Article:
Eternity can confirm that former CDP supporters have switched to One Nation, including a prominent former candidate.

There has also been a movement of former supporters of parties, including Family First/Australian Conservatives, Rise Up Australia and Australian Christians, to the Liberal Party in several states (in particular, NSW and Victoria).

One Nation was founded by Pauline Hanson after she was deselected as a candidate by the Liberal Party for advocating the abolition of special government assistance for Indigenous Australians. She has emerged as a destination for conservative Christians after the micro-party route to the senate was removed when the senate voting system was changed. (Voters now have to vote for at least six parties when voting “above the line” – this has meant that micro parties cannot manipulate preferences.)

“It’s time that NSW prevents discrimination against people based on their religious belief …” – Keiren Jackson

The Australian Christian Lobby (ACL) has welcomed the Latham bill – and the setting up of the Joint Parliamentary Committee. The ACL raised eyebrows within the Coalition when its ‘Christian Values’ hand-out at the last election was seen to favour One Nation over the Coalition Parties.

“It’s time that NSW prevents discrimination against people based on their religious belief or religious activities,” said Kieren Jackson, ACL NSW Director.

“People of faith need protections in NSW law that are equal to protections against other forms of discrimination. Mr Latham’s bill would ensure that an Israel Folau, or anyone else, does not get sacked for an Instagram post.”

Latham also has been campaigning on other issues, such as ‘Safe Schools’, or against drag queen readings in libraries, and against identity politics. These are issues which resonate with the Fred Nile base.

“Mark Latham is willing to work with various Christian organisations on mutual issues of concern …” – Greg Bondar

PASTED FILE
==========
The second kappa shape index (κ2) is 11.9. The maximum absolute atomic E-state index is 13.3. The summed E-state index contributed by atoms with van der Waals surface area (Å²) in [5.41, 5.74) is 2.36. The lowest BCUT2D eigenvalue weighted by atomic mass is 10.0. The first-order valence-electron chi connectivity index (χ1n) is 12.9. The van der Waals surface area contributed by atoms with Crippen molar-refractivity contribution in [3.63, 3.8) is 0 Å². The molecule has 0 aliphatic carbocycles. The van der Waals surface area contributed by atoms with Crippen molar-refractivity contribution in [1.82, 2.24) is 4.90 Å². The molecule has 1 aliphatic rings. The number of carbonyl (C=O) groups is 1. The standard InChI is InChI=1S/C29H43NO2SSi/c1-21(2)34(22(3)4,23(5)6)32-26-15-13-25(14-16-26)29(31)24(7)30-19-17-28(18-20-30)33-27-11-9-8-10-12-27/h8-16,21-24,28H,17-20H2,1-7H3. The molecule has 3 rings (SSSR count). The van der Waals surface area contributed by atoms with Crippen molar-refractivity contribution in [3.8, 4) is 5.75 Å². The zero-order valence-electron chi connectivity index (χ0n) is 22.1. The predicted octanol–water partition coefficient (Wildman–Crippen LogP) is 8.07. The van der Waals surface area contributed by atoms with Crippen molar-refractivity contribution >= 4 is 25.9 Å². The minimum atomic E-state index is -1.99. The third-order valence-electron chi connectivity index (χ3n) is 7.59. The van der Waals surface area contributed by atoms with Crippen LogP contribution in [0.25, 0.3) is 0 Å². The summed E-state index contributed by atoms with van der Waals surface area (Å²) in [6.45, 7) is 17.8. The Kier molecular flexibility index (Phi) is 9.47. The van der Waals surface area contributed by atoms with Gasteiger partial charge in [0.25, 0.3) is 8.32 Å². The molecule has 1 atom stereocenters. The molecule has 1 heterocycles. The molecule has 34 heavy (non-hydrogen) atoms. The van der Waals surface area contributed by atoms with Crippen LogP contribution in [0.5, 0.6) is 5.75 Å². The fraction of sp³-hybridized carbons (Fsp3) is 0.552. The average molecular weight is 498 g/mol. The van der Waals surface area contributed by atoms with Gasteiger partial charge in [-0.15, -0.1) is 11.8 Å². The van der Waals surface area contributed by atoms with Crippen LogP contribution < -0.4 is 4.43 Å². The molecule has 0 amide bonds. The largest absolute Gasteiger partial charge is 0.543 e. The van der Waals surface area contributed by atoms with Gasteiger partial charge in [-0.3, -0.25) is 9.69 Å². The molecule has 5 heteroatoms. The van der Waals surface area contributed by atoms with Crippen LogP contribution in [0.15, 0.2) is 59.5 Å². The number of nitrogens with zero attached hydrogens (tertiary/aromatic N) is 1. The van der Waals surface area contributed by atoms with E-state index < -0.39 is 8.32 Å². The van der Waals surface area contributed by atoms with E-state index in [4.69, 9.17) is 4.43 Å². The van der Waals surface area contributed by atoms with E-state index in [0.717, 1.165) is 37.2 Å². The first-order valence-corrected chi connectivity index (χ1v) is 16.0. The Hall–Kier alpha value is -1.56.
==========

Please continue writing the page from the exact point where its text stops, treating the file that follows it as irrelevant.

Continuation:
ACL and Family Voice have not specifically endorsed One Nation – despite ACL’s ‘Christian Values’ card, and Family Voice hosting a Latham webinar recently. But it is clear that conservative Christians, who prioritise traditional moral issues when choosing how to vote, are kicking the tires of One Nation.

Asked if Mark Latham is now considered to be a political ally of conservative Christians, Greg Bondar – who has wide connections across conservative politics – told Eternity: “Absolutely. He came across very strongly as an ally of conservative Christians in our webinar. He is willing to work with various Christian organisations on mutual issues of concern which have traditionally been the purview of Christians.”

As for One Nation the party, Bondar is more cautious. While planning to meet Pauline Hanson, Bondar says: “Policies will dictate the level of support from churches, organisations and individuals.”

A legal academic who has analysed the Latham Bill told Eternity that it includes strong protections for local government decisions. This would protect, for example, decisions to refuse Mosques – which may be the motivation for that section. If so, this gives the bill a One Nation flavour.